Labour must split in two to save the United Kingdom, says man tipped to be next leader

Senior figures call for any new independence referendum to be run by the leader of Scottish Labour instead of Jeremy Corbyn

Joe Watts
Political Editor
Friday 17 March 2017 22:11 GMT
The MP for Norwich South suggests creating a ‘federated’ party in Scotland
The MP for Norwich South suggests creating a ‘federated’ party in Scotland (Getty)

The man seen by many as Jeremy Corbyn’s successor for Labour leader has called for an effective split between the English and Scottish wings of the party, saying the move is needed to “save the union”.

Clive Lewis, the MP for Norwich South, told The Independent he supports the division that would end Britain’s centre-left party as it is known today, to better enable Scottish Labour to face down Nicola Sturgeon’s SNP.

His comments come amid fears that involvement of Labour’s London HQ, and more specifically Jeremy Corbyn’s office, in any new Scottish independence referendum campaign could damage efforts to hold the UK together.

Alan Johnson’s spokesman said the former Home Secretary believes Kezia Dugdale, the Scottish Labour leader, should be given “full authority” over any referendum campaign, while another former cabinet minister said Mr Corbyn’s office should be kept away from planning, adding that it “couldn’t run a piss up in a brewery”.

A spokesman for Mr Corbyn confirmed to The Independent that any future referendum campaign would be “based” in Scotland, but did not go further on London’s involvement.

Mr Lewis resigned as shadow Business Secretary earlier this year after Mr Corbyn imposed a three-line whip on the Government’s bill to trigger Article 50 and initiate Britain’s departure from the EU, something which angered pro-European Labour members.

The favourite among the party’s young left-leaning membership, said loosening ties with UK Labour and creating a “federated” party model for Scotland would give politicians north of the border more power to respond to concerns “on the ground”.

Speaking exclusively to The Independent, he said: “I think a federated party is the way to go.

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“Everyone wants to see Scottish Labour do well. But one of the reasons we are in the mess we are in is because for too long politicians in Westminster have done things and haven’t always listened to what’s being said on the ground – that’s partly responsible.”

He added: “If you want to save the union – a good start would be to listen to your Scottish colleagues on what’s best.”

The idea of breaking up the UK party structure has previously been mooted by former Foreign Secretary Jack Straw and Neil Findlay, who stood to be leader of Scottish Labour in 2014.

Scottish Labour leader, Ms Dugdale, also favours more autonomy for the party north of the border. She backed Mr Corbyn’s rival Owen Smith in the recent leadership contest.

Mr Lewis’s words come as the Scottish parliament prepares to vote next week on whether to approve Nicola Sturgeon’s plans for a second referendum on independence.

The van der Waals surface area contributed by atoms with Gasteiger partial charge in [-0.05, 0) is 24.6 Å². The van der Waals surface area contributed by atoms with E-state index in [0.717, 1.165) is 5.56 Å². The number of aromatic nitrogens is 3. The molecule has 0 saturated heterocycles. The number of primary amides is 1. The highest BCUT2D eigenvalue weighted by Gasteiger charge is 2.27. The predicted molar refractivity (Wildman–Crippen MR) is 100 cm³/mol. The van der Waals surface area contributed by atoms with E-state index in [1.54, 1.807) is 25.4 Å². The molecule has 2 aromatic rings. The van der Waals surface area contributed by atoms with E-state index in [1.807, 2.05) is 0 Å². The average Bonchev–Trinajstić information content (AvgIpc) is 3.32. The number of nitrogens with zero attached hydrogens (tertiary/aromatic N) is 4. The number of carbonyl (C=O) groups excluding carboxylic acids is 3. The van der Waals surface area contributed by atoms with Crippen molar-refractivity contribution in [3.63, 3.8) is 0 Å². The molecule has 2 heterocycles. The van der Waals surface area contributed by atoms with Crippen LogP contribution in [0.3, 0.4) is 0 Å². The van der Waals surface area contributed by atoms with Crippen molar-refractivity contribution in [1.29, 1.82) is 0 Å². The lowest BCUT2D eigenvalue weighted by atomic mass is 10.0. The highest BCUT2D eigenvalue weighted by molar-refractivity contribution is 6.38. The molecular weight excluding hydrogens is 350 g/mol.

Theresa May has moved to block any vote taking place before the UK leaves the EU claiming “now is not the time”, but an eventual referendum may be inevitable given the SNP’s dominance in Holyrood.

Mr Lewis said: “If it’s going to happen, the best thing for Scotland and Labour would be to have it run from Scotland.

“If you learn anything from last time, it was that the campaign was far too Westminster-centric or London-centric.”

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A major report carried out by ex-Foreign Secretary Dame Margaret Beckett into the party’s 2015 election defeat and collapse in Scotland cited the way the 2014 referendum campaign was perceived, concluding a vote against “the government” in Scotland turned into a vote against Labour.

Dame Margaret told The Independent that running a new campaign from Scotland was something the party “should think very carefully about”.

A spokesman for Alan Johnson, said: “He does believe that Labour has to have a distinctive and separate campaign if there is another referendum.

“Not least because of the perception that undoubtedly existed that Labour in Scotland was subservient to party HQ in London.”

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He added that Mr Johnson thought Ms Dugdale should be given “full authority” over the campaign.

Another senior party figure said: “I would not want anything run by Jeremy’s office – it’s a contradiction in terms, they couldn’t run a piss up in a brewery.”

Scotland’s only remaining Labour MP Ian Murray, representing Edinburgh South, maintained that there had been a strong Scottish-led element to the last referendum campaign.

But he went on: “The [next] official campaign, in my view should be people from civic Scotland, and not politicians.

“Political parties should then run their own individual campaigns with their own messages on the positive case for why staying in the UK is important.”

A spokesman for Mr Corbyn said: “If there is another referendum Jeremy will work tirelessly to keep our country together, in a campaign that will be based in Scotland.”

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